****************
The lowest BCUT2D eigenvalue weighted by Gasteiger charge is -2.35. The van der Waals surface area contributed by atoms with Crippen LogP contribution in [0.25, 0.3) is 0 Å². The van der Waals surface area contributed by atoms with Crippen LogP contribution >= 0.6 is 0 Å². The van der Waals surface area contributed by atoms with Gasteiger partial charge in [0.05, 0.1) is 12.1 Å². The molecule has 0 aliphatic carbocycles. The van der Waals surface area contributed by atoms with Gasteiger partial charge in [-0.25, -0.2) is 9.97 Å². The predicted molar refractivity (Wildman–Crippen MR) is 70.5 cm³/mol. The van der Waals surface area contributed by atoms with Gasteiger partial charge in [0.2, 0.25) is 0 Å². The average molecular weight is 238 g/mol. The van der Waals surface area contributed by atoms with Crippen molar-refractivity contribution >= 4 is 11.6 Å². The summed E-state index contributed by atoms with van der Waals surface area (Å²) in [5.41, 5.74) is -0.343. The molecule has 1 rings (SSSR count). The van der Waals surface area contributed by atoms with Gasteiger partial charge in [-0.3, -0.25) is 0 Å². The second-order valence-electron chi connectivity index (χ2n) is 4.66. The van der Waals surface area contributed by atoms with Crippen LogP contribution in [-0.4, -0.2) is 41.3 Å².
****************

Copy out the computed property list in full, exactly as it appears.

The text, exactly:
The lowest BCUT2D eigenvalue weighted by Gasteiger charge is -2.35. The van der Waals surface area contributed by atoms with Crippen LogP contribution in [0.25, 0.3) is 0 Å². The van der Waals surface area contributed by atoms with Crippen LogP contribution >= 0.6 is 0 Å². The van der Waals surface area contributed by atoms with Gasteiger partial charge in [0.05, 0.1) is 12.1 Å². The molecule has 0 aliphatic carbocycles. The van der Waals surface area contributed by atoms with Gasteiger partial charge in [-0.25, -0.2) is 9.97 Å². The predicted molar refractivity (Wildman–Crippen MR) is 70.5 cm³/mol. The van der Waals surface area contributed by atoms with Gasteiger partial charge in [0.2, 0.25) is 0 Å². The average molecular weight is 238 g/mol. The van der Waals surface area contributed by atoms with Crippen molar-refractivity contribution >= 4 is 11.6 Å². The summed E-state index contributed by atoms with van der Waals surface area (Å²) in [5.41, 5.74) is -0.343. The molecule has 1 rings (SSSR count). The van der Waals surface area contributed by atoms with Gasteiger partial charge in [-0.3, -0.25) is 0 Å². The second-order valence-electron chi connectivity index (χ2n) is 4.66. The van der Waals surface area contributed by atoms with Crippen LogP contribution in [-0.4, -0.2) is 41.3 Å².